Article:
Learn — At our last end-of-project discussion with Argidius in 2020, they encouraged us to look at the data that we had been reporting for the last three years and dig deeper to understand why some of the Kenyan ventures we’ve supported had grown and some had since ceased operations. This inspired us to do the same reflective activity after our annual reporting period for all of our programs, which resulted in the Learnings Report that was published in 2021. We hope to discover trends through enterprise data, program feedback as well as the program evaluations that are planned for 2022 to understand the effectiveness of our program. For example, what are the differences in outcomes for our 3 month, 6 month and 12 month programs?

We continue to build our entrepreneurs’ capacity and understanding of why data is so important, not just for our purposes, but for the monitoring of their own businesses in identifying trends. To signal this importance, our South African team have implemented a process since last year where entrepreneurs “formally” agree to report on their enterprise data to ygap for two years after the program, which we hope will contribute to maintaining our response rates at 80% or more.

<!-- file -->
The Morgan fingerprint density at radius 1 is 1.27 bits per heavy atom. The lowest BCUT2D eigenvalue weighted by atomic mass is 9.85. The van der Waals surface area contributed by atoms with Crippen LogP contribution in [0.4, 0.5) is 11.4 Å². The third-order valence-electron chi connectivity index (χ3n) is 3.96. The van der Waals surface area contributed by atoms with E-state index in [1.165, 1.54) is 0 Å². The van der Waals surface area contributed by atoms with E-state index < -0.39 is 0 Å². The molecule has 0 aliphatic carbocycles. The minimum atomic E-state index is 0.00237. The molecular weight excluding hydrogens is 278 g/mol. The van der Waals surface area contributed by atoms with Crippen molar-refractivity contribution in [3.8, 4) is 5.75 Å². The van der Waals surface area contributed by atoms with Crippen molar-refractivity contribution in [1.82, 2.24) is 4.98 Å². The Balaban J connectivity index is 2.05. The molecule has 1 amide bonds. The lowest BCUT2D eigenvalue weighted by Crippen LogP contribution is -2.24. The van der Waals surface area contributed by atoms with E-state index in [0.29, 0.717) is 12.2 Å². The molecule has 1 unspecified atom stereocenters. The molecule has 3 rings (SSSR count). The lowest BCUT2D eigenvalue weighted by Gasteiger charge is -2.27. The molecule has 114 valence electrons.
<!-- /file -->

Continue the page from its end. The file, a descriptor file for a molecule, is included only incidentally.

Lead by Example — ygap updated our vision and mission in 2021 to reflect the shift from alleviating poverty to achieving equity and striving to make entrepreneurship accessible to all. This acknowledges the current barriers that entrepreneurs face unequally around the world and we are finalising impact goals for our programs to achieve by 2025 and 2030. However, if ygap is truly focused on achieving an equitable and sustainable world through entrepreneurship, then as a not-for-profit organisation made up of individuals, we must also consider how our systems, processes, funding sources and partnerships may unintentionally exacerbate the existing inequities that exist. We have started to develop internal goals for ygap relating to reducing inequality, and ensuring a sustainable future as it relates to social, economic and environmental outcomes.

In an ever-changing world, it’s important to ensure that our work is iterating and changing along with it; to ensure we are properly meeting the needs of the people we serve. Thanks to partners like Argidius we have the space to learn and grow as we work. We truly believe that more inclusive entrepreneurship leads to greater economic equality, and that this is an important contribution to creating a more equitable world. To have these changes we’ve been making validated within the SCALE model helps us to know that we are on the right track.

Written by ygap’s Monitoring, Evaluation and Learning Manager, Hedda Ngan. To learn more about ygap and what we do, head to



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ygap is an international organisation that creates positive change by making entrepreneurship more inclusive.